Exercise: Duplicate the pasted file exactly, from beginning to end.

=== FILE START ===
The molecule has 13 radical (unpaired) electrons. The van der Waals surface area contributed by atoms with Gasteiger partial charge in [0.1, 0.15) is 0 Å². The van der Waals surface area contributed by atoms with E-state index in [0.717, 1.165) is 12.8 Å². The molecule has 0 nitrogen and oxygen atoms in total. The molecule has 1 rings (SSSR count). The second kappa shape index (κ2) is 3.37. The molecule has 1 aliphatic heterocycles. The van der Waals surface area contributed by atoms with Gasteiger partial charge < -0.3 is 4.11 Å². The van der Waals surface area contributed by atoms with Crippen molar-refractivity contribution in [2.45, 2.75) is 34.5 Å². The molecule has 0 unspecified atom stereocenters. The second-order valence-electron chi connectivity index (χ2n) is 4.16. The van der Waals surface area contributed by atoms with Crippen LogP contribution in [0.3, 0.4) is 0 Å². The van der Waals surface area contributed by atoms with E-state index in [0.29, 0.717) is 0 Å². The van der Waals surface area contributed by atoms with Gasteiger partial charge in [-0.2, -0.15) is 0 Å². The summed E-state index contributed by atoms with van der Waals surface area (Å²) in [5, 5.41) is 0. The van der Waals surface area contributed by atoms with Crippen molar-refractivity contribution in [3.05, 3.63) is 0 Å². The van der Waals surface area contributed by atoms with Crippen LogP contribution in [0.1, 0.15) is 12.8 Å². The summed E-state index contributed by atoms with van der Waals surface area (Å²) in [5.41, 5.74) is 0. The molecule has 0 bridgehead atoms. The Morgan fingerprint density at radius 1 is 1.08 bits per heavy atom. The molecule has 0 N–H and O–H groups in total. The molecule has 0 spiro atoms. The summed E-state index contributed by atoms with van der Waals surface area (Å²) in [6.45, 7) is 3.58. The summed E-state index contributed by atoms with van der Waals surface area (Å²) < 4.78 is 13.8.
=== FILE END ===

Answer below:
The molecule has 13 radical (unpaired) electrons. The van der Waals surface area contributed by atoms with Gasteiger partial charge in [0.1, 0.15) is 0 Å². The van der Waals surface area contributed by atoms with E-state index in [0.717, 1.165) is 12.8 Å². The molecule has 0 nitrogen and oxygen atoms in total. The molecule has 1 rings (SSSR count). The second kappa shape index (κ2) is 3.37. The molecule has 1 aliphatic heterocycles. The van der Waals surface area contributed by atoms with Gasteiger partial charge < -0.3 is 4.11 Å². The van der Waals surface area contributed by atoms with Crippen molar-refractivity contribution in [2.45, 2.75) is 34.5 Å². The molecule has 0 unspecified atom stereocenters. The second-order valence-electron chi connectivity index (χ2n) is 4.16. The van der Waals surface area contributed by atoms with Crippen LogP contribution in [0.3, 0.4) is 0 Å². The van der Waals surface area contributed by atoms with E-state index in [0.29, 0.717) is 0 Å². The van der Waals surface area contributed by atoms with Gasteiger partial charge in [-0.2, -0.15) is 0 Å². The summed E-state index contributed by atoms with van der Waals surface area (Å²) in [5, 5.41) is 0. The van der Waals surface area contributed by atoms with Crippen molar-refractivity contribution in [3.05, 3.63) is 0 Å². The van der Waals surface area contributed by atoms with Crippen LogP contribution in [0.1, 0.15) is 12.8 Å². The summed E-state index contributed by atoms with van der Waals surface area (Å²) in [5.41, 5.74) is 0. The molecule has 0 bridgehead atoms. The Morgan fingerprint density at radius 1 is 1.08 bits per heavy atom. The molecule has 0 N–H and O–H groups in total. The molecule has 0 spiro atoms. The summed E-state index contributed by atoms with van der Waals surface area (Å²) in [6.45, 7) is 3.58. The summed E-state index contributed by atoms with van der Waals surface area (Å²) < 4.78 is 13.8.